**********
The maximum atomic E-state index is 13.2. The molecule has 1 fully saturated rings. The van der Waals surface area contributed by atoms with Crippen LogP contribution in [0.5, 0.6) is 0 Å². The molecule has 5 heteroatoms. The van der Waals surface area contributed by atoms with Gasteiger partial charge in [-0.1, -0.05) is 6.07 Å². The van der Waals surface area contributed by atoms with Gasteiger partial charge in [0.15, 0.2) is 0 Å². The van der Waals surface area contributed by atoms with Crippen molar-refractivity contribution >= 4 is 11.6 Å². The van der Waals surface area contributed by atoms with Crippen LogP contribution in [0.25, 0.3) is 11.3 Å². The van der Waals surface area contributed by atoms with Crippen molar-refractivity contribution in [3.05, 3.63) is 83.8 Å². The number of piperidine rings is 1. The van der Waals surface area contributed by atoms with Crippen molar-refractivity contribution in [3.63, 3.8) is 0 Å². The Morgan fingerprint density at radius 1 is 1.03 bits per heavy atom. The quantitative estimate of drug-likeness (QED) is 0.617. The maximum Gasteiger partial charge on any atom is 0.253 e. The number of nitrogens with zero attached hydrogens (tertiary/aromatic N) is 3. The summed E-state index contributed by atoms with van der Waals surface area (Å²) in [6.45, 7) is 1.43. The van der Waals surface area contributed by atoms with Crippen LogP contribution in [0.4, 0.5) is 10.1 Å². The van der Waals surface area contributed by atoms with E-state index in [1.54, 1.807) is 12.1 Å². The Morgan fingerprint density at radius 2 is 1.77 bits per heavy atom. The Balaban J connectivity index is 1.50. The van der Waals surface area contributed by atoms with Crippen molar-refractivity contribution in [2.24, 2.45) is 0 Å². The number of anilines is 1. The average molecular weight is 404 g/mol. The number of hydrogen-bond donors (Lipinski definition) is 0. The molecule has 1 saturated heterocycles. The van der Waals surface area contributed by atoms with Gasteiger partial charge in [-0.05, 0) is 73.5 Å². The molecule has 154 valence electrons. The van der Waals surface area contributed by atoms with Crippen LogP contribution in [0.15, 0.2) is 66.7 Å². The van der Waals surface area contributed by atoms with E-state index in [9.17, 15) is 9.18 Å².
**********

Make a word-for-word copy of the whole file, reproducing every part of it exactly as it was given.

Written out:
The maximum atomic E-state index is 13.2. The molecule has 1 fully saturated rings. The van der Waals surface area contributed by atoms with Crippen LogP contribution in [0.5, 0.6) is 0 Å². The molecule has 5 heteroatoms. The van der Waals surface area contributed by atoms with Gasteiger partial charge in [-0.1, -0.05) is 6.07 Å². The van der Waals surface area contributed by atoms with Gasteiger partial charge in [0.15, 0.2) is 0 Å². The van der Waals surface area contributed by atoms with Crippen molar-refractivity contribution >= 4 is 11.6 Å². The van der Waals surface area contributed by atoms with Crippen LogP contribution in [0.25, 0.3) is 11.3 Å². The van der Waals surface area contributed by atoms with Crippen molar-refractivity contribution in [3.05, 3.63) is 83.8 Å². The number of piperidine rings is 1. The van der Waals surface area contributed by atoms with Crippen molar-refractivity contribution in [3.63, 3.8) is 0 Å². The Morgan fingerprint density at radius 1 is 1.03 bits per heavy atom. The quantitative estimate of drug-likeness (QED) is 0.617. The maximum Gasteiger partial charge on any atom is 0.253 e. The number of nitrogens with zero attached hydrogens (tertiary/aromatic N) is 3. The summed E-state index contributed by atoms with van der Waals surface area (Å²) in [6.45, 7) is 1.43. The van der Waals surface area contributed by atoms with Crippen LogP contribution in [0.4, 0.5) is 10.1 Å². The van der Waals surface area contributed by atoms with E-state index in [1.54, 1.807) is 12.1 Å². The Morgan fingerprint density at radius 2 is 1.77 bits per heavy atom. The Balaban J connectivity index is 1.50. The van der Waals surface area contributed by atoms with Crippen molar-refractivity contribution in [2.24, 2.45) is 0 Å². The number of anilines is 1. The average molecular weight is 404 g/mol. The number of hydrogen-bond donors (Lipinski definition) is 0. The molecule has 1 saturated heterocycles. The van der Waals surface area contributed by atoms with Gasteiger partial charge in [-0.05, 0) is 73.5 Å². The molecule has 154 valence electrons. The van der Waals surface area contributed by atoms with Crippen LogP contribution in [0.15, 0.2) is 66.7 Å². The van der Waals surface area contributed by atoms with E-state index in [9.17, 15) is 9.18 Å².